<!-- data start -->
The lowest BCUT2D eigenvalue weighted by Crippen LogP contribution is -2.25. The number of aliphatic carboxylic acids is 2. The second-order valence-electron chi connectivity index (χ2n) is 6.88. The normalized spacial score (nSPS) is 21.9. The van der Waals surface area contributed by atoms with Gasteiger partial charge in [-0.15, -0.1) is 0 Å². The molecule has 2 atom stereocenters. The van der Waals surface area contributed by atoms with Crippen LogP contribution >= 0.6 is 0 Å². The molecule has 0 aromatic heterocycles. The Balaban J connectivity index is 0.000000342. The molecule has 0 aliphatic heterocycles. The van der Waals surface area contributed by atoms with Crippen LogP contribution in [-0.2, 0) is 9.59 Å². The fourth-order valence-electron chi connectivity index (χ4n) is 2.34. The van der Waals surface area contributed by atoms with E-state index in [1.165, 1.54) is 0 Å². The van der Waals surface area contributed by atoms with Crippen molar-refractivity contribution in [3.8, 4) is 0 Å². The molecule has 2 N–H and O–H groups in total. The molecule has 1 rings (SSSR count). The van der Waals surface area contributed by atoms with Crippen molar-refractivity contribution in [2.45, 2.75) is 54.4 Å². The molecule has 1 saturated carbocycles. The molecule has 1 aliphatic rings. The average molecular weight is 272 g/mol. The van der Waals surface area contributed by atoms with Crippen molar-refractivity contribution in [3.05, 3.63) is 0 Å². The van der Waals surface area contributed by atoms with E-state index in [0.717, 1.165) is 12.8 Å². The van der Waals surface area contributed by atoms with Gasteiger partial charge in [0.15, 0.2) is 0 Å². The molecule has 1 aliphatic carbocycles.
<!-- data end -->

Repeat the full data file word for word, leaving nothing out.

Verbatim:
The lowest BCUT2D eigenvalue weighted by Crippen LogP contribution is -2.25. The number of aliphatic carboxylic acids is 2. The second-order valence-electron chi connectivity index (χ2n) is 6.88. The normalized spacial score (nSPS) is 21.9. The van der Waals surface area contributed by atoms with Gasteiger partial charge in [-0.15, -0.1) is 0 Å². The molecule has 2 atom stereocenters. The van der Waals surface area contributed by atoms with Crippen LogP contribution >= 0.6 is 0 Å². The molecule has 0 aromatic heterocycles. The Balaban J connectivity index is 0.000000342. The molecule has 0 aliphatic heterocycles. The van der Waals surface area contributed by atoms with Crippen LogP contribution in [-0.2, 0) is 9.59 Å². The fourth-order valence-electron chi connectivity index (χ4n) is 2.34. The van der Waals surface area contributed by atoms with E-state index in [1.165, 1.54) is 0 Å². The van der Waals surface area contributed by atoms with Crippen molar-refractivity contribution in [3.8, 4) is 0 Å². The molecule has 2 N–H and O–H groups in total. The molecule has 1 rings (SSSR count). The van der Waals surface area contributed by atoms with Crippen molar-refractivity contribution in [2.45, 2.75) is 54.4 Å². The molecule has 1 saturated carbocycles. The molecule has 1 aliphatic rings. The average molecular weight is 272 g/mol. The van der Waals surface area contributed by atoms with Crippen molar-refractivity contribution in [3.05, 3.63) is 0 Å². The van der Waals surface area contributed by atoms with E-state index in [0.717, 1.165) is 12.8 Å². The van der Waals surface area contributed by atoms with Gasteiger partial charge in [0.15, 0.2) is 0 Å². The molecule has 1 aliphatic carbocycles.